After a two-year intensive preparatory course for French Grandes Écoles in Arts, Literature and Langages, Marie Hervé entered the École Nationale Supérieure de la Photographie d’Arles, where she is pursuing her studies. Through spacial installations and self-publications, her work interrogates contemporary uses of the image as a phantom, a personal ruin or a damaged memory; from family archives and museum conservation to cellphones images. She is currently developing personal and collective projects within the mediterranean area, during Roundtable #3 – Lucy Art Residency, Kavala, Greece or Transformer Project at Blitz, Malta, as well as in collaboration with the Vitré art space, France. She exhibited her work in Arles during Les Rencontres Internationales de la Photographie, as well as in Aegina, Greece and Lyon, France.

Robert Sheppard

From British Standards:

An overdub of The Dancing Girl by Letitia Elizabeth Landon

this is the darkest time though colour fields                                    I
  flex and shimmer in the retinal pool eyes                                    don’t
    shoot dance through thin surfaces this is                                     want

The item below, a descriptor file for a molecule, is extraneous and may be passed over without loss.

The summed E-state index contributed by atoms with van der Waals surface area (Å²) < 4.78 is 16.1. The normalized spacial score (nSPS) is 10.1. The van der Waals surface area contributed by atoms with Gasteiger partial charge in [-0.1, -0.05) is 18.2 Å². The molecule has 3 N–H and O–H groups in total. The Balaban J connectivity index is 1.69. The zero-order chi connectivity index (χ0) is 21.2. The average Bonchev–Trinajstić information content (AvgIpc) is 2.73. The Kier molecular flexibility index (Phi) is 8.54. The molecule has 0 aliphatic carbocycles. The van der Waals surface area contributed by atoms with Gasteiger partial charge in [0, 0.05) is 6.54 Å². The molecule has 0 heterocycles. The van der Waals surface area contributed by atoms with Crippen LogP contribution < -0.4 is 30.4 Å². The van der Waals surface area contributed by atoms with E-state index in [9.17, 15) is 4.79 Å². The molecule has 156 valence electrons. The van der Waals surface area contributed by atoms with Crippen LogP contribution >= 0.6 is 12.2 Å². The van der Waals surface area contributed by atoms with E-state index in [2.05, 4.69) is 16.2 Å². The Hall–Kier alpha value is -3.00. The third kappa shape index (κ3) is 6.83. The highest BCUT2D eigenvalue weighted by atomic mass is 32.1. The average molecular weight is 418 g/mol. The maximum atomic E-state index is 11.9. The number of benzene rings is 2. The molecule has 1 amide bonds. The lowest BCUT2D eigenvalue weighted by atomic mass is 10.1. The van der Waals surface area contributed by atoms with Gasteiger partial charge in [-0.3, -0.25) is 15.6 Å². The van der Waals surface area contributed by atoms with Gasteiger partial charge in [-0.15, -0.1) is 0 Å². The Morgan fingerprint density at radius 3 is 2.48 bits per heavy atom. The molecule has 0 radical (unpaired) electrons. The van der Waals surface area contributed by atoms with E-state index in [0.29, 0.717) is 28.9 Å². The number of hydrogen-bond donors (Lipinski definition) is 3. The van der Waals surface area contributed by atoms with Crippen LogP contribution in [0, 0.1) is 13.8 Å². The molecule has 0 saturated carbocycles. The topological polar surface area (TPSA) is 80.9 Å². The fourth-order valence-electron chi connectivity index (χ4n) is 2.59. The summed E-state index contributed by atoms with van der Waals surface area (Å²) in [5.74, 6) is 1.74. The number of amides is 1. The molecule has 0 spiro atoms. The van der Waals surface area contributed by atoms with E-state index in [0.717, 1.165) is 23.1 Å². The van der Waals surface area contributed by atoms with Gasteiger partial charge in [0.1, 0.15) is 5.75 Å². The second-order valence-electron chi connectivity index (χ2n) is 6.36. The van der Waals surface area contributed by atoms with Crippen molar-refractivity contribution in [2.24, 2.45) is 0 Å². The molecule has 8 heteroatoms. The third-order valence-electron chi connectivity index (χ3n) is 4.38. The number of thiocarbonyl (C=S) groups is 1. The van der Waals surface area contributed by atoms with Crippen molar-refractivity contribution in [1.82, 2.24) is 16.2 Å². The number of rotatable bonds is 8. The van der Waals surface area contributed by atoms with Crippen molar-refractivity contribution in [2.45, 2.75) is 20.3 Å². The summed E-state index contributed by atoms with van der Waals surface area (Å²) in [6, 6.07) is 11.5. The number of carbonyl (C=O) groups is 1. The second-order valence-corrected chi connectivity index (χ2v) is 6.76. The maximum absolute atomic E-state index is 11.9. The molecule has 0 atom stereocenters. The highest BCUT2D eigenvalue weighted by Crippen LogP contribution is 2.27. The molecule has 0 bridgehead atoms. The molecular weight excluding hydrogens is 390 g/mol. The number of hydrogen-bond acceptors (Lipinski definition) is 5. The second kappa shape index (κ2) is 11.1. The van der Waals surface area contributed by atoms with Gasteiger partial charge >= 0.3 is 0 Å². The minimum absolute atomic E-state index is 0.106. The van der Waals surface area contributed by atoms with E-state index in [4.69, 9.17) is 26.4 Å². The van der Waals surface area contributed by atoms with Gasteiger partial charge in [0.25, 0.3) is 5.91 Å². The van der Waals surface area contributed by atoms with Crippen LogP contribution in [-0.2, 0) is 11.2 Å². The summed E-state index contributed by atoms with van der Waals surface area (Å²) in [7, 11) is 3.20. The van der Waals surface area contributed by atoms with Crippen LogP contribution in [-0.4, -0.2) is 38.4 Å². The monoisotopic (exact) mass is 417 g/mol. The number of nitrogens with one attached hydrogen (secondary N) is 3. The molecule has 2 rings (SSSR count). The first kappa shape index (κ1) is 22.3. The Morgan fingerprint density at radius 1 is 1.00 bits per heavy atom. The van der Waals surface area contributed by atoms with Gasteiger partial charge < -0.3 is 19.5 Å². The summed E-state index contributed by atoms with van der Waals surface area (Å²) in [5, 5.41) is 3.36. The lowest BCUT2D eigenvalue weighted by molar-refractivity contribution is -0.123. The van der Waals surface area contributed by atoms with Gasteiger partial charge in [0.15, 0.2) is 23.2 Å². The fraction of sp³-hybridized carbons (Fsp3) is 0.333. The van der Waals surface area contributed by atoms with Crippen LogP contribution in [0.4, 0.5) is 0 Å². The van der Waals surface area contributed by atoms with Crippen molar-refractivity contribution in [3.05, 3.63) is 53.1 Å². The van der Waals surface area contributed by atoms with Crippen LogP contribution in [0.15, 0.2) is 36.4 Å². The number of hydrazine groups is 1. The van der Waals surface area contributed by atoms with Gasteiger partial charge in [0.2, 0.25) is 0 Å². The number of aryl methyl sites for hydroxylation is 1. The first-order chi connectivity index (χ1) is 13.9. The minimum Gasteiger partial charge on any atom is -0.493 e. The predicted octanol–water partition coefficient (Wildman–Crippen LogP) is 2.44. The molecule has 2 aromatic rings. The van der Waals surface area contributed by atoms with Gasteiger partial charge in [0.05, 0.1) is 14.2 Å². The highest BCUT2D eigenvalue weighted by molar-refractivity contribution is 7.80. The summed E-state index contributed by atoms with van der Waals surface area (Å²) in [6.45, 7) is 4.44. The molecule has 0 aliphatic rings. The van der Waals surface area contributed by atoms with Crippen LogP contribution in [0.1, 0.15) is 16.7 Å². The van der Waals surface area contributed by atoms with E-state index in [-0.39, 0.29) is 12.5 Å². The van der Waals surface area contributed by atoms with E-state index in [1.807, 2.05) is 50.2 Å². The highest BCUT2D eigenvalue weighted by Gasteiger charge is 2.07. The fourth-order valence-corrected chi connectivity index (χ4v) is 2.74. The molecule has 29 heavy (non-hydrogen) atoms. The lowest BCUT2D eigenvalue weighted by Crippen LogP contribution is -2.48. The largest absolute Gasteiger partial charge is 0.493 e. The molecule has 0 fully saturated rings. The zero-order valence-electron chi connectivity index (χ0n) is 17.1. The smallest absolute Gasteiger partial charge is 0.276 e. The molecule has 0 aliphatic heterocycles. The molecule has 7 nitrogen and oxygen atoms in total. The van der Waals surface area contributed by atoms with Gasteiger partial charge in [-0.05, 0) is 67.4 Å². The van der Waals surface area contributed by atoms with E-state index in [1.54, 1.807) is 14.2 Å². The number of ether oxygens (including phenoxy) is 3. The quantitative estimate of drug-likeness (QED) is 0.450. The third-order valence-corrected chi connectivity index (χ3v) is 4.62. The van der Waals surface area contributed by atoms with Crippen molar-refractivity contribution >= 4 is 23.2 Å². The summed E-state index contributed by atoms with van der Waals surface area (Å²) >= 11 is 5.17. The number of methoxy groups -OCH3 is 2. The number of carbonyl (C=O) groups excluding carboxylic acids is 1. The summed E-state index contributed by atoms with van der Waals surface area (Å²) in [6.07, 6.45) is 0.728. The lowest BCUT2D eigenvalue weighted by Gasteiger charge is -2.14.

a weary world flattened indoors into                                        to
           fresh-faced images of fresher faces seen                                  just
               (as they seem) less clearly for our lesser                        make
                   looking she takes the breath she slices moulds form
               its feeling vibrations in creaking knees she                      the
           lifts the line of poetry to shift the limbs                               plastic
      we open the shutters to let in light                                                 hope
    to sharpen all the hopes to harp-notes                                         of
  and unshackle the air and shape the ear she                                    hope
stretches in crooked space to bend it                                             itself

11th April 2020

Robert Sheppard is a poet who lives in Liverpool, England. His most recent publication is Charms and Glitter (with photographer Trev Eales), out from Knives Forks and Spoons; before that was Hap: Understudies of Thomas Wyatt’s Petrarch. This poem is part of a long project transposing sonnets entitled ‘The English Strain’, this part ‘British Standards’. His selected poems, History or Sleep, is available from Shearsman, which also publish The Robert Sheppard Companion, edited by James Byrne and Christopher Madden: this carries essays on his work. Co-editor of the Arc anthology Atlantic Drift with James Byrne, he is also a critic of contemporary poetry. The Meaning of Form is published by Palgrave, and he has published studies of Iain Sinclair and Lee Harwood. Emeritus Professor at Edge Hill University. Web: